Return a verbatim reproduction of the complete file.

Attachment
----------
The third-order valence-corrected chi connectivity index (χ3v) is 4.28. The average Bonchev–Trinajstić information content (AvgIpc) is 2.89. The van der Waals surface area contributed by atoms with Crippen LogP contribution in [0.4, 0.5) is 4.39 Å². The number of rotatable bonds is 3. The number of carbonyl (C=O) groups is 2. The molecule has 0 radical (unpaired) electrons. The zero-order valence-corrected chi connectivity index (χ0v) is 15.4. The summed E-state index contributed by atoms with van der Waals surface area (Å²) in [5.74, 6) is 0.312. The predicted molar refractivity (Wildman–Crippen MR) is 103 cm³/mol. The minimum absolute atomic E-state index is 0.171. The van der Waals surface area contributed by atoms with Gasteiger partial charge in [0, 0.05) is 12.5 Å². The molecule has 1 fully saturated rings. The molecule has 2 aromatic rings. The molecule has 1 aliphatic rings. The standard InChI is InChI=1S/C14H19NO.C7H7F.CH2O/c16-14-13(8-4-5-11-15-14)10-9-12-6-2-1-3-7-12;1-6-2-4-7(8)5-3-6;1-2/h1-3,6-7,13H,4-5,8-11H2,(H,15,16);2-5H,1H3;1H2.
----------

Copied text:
The third-order valence-corrected chi connectivity index (χ3v) is 4.28. The average Bonchev–Trinajstić information content (AvgIpc) is 2.89. The van der Waals surface area contributed by atoms with Crippen LogP contribution in [0.4, 0.5) is 4.39 Å². The number of rotatable bonds is 3. The number of carbonyl (C=O) groups is 2. The molecule has 0 radical (unpaired) electrons. The zero-order valence-corrected chi connectivity index (χ0v) is 15.4. The summed E-state index contributed by atoms with van der Waals surface area (Å²) in [5.74, 6) is 0.312. The predicted molar refractivity (Wildman–Crippen MR) is 103 cm³/mol. The minimum absolute atomic E-state index is 0.171. The van der Waals surface area contributed by atoms with Gasteiger partial charge in [0, 0.05) is 12.5 Å². The molecule has 1 fully saturated rings. The molecule has 2 aromatic rings. The molecule has 1 aliphatic rings. The standard InChI is InChI=1S/C14H19NO.C7H7F.CH2O/c16-14-13(8-4-5-11-15-14)10-9-12-6-2-1-3-7-12;1-6-2-4-7(8)5-3-6;1-2/h1-3,6-7,13H,4-5,8-11H2,(H,15,16);2-5H,1H3;1H2.